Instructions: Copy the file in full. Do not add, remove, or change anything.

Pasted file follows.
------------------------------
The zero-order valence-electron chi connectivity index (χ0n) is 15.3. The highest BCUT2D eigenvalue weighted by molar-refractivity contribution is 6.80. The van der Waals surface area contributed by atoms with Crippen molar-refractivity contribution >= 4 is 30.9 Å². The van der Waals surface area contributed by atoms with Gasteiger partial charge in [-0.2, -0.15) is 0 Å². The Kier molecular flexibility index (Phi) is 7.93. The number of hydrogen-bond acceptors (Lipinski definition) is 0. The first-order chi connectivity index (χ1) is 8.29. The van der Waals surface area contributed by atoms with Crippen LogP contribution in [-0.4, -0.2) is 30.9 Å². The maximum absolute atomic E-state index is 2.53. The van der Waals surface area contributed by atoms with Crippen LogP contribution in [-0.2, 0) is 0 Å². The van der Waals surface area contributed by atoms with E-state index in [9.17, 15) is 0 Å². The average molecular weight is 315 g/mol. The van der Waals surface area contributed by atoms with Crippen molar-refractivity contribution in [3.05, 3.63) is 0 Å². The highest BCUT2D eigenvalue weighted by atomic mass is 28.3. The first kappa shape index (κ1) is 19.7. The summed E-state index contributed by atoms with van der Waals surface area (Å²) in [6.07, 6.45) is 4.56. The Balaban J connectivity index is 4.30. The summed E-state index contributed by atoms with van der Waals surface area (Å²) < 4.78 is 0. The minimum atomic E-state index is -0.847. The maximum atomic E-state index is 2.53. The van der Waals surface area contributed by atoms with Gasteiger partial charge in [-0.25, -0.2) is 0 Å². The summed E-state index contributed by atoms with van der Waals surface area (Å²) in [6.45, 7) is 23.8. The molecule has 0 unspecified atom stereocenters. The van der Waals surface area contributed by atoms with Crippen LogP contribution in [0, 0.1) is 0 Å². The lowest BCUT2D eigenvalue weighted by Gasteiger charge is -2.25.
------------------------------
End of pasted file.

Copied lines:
The zero-order valence-electron chi connectivity index (χ0n) is 15.3. The highest BCUT2D eigenvalue weighted by molar-refractivity contribution is 6.80. The van der Waals surface area contributed by atoms with Crippen molar-refractivity contribution >= 4 is 30.9 Å². The van der Waals surface area contributed by atoms with Gasteiger partial charge in [-0.2, -0.15) is 0 Å². The Kier molecular flexibility index (Phi) is 7.93. The number of hydrogen-bond acceptors (Lipinski definition) is 0. The first-order chi connectivity index (χ1) is 8.29. The van der Waals surface area contributed by atoms with Crippen LogP contribution in [-0.4, -0.2) is 30.9 Å². The maximum absolute atomic E-state index is 2.53. The van der Waals surface area contributed by atoms with Crippen LogP contribution in [-0.2, 0) is 0 Å². The van der Waals surface area contributed by atoms with E-state index in [9.17, 15) is 0 Å². The average molecular weight is 315 g/mol. The van der Waals surface area contributed by atoms with Crippen molar-refractivity contribution in [3.05, 3.63) is 0 Å². The highest BCUT2D eigenvalue weighted by atomic mass is 28.3. The first kappa shape index (κ1) is 19.7. The summed E-state index contributed by atoms with van der Waals surface area (Å²) in [6.07, 6.45) is 4.56. The Balaban J connectivity index is 4.30. The summed E-state index contributed by atoms with van der Waals surface area (Å²) < 4.78 is 0. The minimum atomic E-state index is -0.847. The maximum atomic E-state index is 2.53. The van der Waals surface area contributed by atoms with Gasteiger partial charge in [-0.25, -0.2) is 0 Å². The summed E-state index contributed by atoms with van der Waals surface area (Å²) in [6.45, 7) is 23.8. The molecule has 0 unspecified atom stereocenters. The van der Waals surface area contributed by atoms with Crippen LogP contribution in [0, 0.1) is 0 Å². The lowest BCUT2D eigenvalue weighted by Gasteiger charge is -2.25.